Eileen Wyman (May 25, 1930 - Sept. 6, 2013) Eileen (known to her friends as “Jo”) studied Fine Arts for two years before transferring to Ohio State University, where she graduated with a B.A. in Radio/Television. Her first love was comedy, and she spent her life learning the art and craft of it, filling file box after file box with her bon mots and wry, pithy descriptions. She raided this gold mine when she and Kay began writing their thrillers together. Eileen crafted jokes for speech writers and comedians, humorous fillers for various magazines, and captions for cartoons. She could come up with a witty retort at the snap of a finger. She was a writer of short fiction. She edited many books and film scripts. She wrote additional dialogue for films. During her long career, she held a variety of jobs to make ends meet: television traffic clerk, classified ad-taker, third grade teacher, social worker, gal Friday for an independent filmmaker, and human resources administrator. When Manhattan Plaza ("The Miracle on 42nd Street") became available to artists in June 1977, she moved in. At that time, the neighborhood (Hell’s Kitchen) was very scary, and considered one of the worst areas in New York City for crime. It eventually proved to be the catalyst for Butcher of Dreams, a suspense/thriller about the theater, which she co-wrote with Kay Williams. The book has won several awards and was adapted by the two women into a screenplay. Several years ago Eileen was diagnosed with COPD, which severely affected her mobility and stamina, but she never lost her quick wit and her compassion for others. She persevered with her writing and editing. She loved to collect cartoons (her standards were high) to distribute to friends and neighbors; she loved to find funny pictures to write her own captions on. Before her death in 2013, she completed (with Kay) The Matryoshka Murders, a political/historical thriller that opens in Russia, with filmmakers competing at the 1991 Leningrad International Documentary Festival, against the chaotic backdrop of a disintegrating USSR.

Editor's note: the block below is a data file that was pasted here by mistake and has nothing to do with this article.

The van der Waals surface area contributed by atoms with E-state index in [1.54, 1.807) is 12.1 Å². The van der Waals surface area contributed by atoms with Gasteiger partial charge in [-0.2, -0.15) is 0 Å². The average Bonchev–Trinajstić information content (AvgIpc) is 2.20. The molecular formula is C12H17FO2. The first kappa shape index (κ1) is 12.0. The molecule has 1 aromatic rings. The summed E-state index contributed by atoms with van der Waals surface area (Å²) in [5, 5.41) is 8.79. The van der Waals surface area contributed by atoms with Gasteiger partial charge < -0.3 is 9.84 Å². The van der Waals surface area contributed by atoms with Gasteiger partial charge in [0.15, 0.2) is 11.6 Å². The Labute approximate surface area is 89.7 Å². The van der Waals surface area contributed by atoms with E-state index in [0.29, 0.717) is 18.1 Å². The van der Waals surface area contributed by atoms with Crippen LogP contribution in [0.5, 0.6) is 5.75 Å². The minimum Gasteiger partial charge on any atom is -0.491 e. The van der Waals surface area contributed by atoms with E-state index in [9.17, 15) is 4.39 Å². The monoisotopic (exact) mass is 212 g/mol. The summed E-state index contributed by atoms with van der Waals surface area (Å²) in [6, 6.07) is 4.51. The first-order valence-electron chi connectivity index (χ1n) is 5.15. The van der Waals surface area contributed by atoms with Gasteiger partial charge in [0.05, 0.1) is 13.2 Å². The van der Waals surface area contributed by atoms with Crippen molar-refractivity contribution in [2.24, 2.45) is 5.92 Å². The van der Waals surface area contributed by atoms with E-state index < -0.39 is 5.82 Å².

What People are Saying About This

P.M. Carlson

"Smart, tough, talented, sensitive Lee Fairchild is just the kind of woman who can successfully manage and act in her own off-Broadway theatre. She can cope with the seedy streets of New York in the 1980's, and can juggle the many needs of her gifted but tormented co-workers with the vision of great shows. But Lee is emotionally vulnerable because of her husband's recent death, and when a ritually mutilated body is found in her theatre she must fight her way through a bewildering mesh of loves, fears, egos, myths, and blood to discover the truth that will save her theatre and herself. Full of authentic gritty detail about off-Broadway in the 1980's, Butcher of Dreams will keep readers turning pages."--(P.M. Carlson, author of CROSSFIRE)